IOW — fear is now firmly in place. If some actual news event – a default, a bankruptcy, ECB monetization, etc – doesn’t occur in the next week or two – then the markets will likely tradeably bounce once they drag into oversold territory. Who knows what level that will be at – but it will occur within two weeks IF a news event does not occur. If there is some news event that manifests, then the downtrend could last longer depending on what that news is.

The best to-do for now is to pull together a core watch list of things to buy and watch them — from the sidelines. Because if/when a rally happens, it will be a rip-your-face-off rally. Europe itself may be getting to the point where it is pricing in some serious Armageddon. The biggest risk of sitting on the sidelines now is that “cash” itself may not be as safe as people assume it is. If the news event is something like a global money market freeze-up, then cash could easily turn into a unrecoverable illiquid asset with no upside and tons of downside. The masters of the universe have really screwed everyone — quite successfully.

Nov 15, 2011

A potential way of trading this market (exc options and such) — with low daily prob of big downside and high prob of small upside — is to fade volume. In this environment, investors are more likely to panic sell on a headline than to panic buy on lack of a headline. So high volume dump days (on news) may remain a good trading opportunity on the long side. This is usual.

More unusual, a better indicator for toppiness may be declining volume rather than more typical indicators like breadth or sentiment or chart action. Chart action is likely to whipsaw in this market. Breadth is too laggy for short-term trades. And sentiment is likely to be “headline-following” lagging/wrong.

If volume is indicative – either daily or some short-moving average of volume, then this current short-term upcycle may be over.

Nov 5, 2011

Equity markets have rebounded sharply since early Oct. But underneath the hood, all markets are showing increasing volatility, lack of equilibrium, and stress. US equity markets aren’t really looking toppy right now but how much upside is there.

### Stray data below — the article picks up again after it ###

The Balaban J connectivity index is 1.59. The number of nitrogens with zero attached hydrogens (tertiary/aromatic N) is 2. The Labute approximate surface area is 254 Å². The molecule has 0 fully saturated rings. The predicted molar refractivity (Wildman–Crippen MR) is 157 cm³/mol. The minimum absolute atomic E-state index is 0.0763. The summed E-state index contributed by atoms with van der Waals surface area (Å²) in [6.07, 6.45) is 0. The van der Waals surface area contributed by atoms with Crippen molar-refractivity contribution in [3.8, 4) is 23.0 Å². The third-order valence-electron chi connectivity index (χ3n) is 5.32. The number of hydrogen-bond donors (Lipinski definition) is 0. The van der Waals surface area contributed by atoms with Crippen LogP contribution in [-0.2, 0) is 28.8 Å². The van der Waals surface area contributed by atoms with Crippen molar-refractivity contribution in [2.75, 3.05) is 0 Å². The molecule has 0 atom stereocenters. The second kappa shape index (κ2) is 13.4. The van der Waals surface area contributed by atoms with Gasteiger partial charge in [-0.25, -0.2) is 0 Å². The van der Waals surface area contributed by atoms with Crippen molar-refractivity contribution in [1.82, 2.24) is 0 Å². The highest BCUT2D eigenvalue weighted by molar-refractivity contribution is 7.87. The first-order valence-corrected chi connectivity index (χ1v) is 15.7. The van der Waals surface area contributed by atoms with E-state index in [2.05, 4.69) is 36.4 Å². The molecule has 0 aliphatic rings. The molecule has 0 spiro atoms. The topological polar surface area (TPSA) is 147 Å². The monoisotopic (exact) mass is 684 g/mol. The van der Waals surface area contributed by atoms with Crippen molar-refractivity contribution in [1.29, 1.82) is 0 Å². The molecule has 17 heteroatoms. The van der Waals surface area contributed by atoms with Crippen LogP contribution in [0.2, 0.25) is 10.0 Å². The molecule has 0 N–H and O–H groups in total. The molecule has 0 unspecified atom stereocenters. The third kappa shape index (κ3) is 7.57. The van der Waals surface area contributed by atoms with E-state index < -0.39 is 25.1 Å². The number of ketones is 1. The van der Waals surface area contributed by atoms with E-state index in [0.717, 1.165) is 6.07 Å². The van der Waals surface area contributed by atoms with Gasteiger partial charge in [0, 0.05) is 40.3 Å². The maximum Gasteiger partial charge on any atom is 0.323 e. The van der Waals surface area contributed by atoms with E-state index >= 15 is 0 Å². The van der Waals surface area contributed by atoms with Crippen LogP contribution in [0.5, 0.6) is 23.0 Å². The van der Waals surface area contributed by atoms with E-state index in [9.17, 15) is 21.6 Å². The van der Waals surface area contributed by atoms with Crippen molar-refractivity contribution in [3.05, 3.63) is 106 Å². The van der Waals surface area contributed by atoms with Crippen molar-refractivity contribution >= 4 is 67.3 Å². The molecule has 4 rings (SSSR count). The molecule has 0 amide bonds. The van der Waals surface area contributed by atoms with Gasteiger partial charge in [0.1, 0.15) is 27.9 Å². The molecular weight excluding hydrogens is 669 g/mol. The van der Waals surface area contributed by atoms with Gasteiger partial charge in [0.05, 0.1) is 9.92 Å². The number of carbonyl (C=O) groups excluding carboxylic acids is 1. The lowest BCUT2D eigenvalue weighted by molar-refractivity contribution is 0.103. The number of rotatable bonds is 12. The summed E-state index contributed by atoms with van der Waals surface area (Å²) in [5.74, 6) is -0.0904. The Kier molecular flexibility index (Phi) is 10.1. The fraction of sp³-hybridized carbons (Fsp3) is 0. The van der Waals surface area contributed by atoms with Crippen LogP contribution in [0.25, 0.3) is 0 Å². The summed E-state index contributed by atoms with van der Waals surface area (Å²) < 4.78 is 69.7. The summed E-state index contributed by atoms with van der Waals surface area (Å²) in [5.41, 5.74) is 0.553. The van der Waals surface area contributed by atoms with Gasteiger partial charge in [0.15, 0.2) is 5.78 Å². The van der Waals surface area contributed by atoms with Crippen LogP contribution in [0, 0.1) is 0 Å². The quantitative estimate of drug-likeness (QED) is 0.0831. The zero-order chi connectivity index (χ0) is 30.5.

Seems to me there are two conflicting forces at work. Headline risk – re Europe, Asia, and financials/credit/currency – is really high with the potential for “crash-like” (read 1987 or the 2010 flash-crash) conditions. Not so much because the news itself will be a disaster but because the market makers themselves are under stress and will pull bids and the markets will cease to function.

Absent those headlines however, the forces have a slight upward bias. Corporate profits are strong. They aren’t particularly leveraged nor exposed to short-term credit issues. The US consumer is spending their future income freely and will apparently shop til they keel over. I don’t see a huge new wave of layoffs and, for better or worse, those who have jobs can keep the economy going at a slow growth rate. Long-term, this can’t work. The gulf between those who are doing OK and those who are completely screwed is widening — and those who are being screwed have less chance of improving their economic conditions than a Third Worlder digging around in a garbage dump. The only thing keeping a lid on violent social upheaval – here or in Europe – are the various social welfare bribes/trinkets. And sovereign debt issues everywhere will force the conflict eventually. But until then, its delusion time.

Overall, a relatively low probability of an extremely big downside — and a relatively high probability of steady slow creep upwards. So — avoid financials and other things that are most vulnerable to headlines – and avoid the heavily cyclical stuff like basic materials. Defensive sectors seem a bit pricy in here.

One stock to watch that got hammered this week is Jefferies – JEF. A financial that avoided the whole bailout mess in 2008 – but NOT a “too-big-to-fail”. Is now the target of shorts questions (probably emanating from the Squid or other TBTF who want to get rid of competition) re its market-making exposure to European sovereign debt. The company is being very transparent about its holdings and their exposures make perfect sense for a market maker. If the end-game here is that market-making in European sovereign debt is deemed “too risky” in this credit environment; then batten the hatches for something far worse than 2008. And by “batten the hatches” I mean guns beans and gold.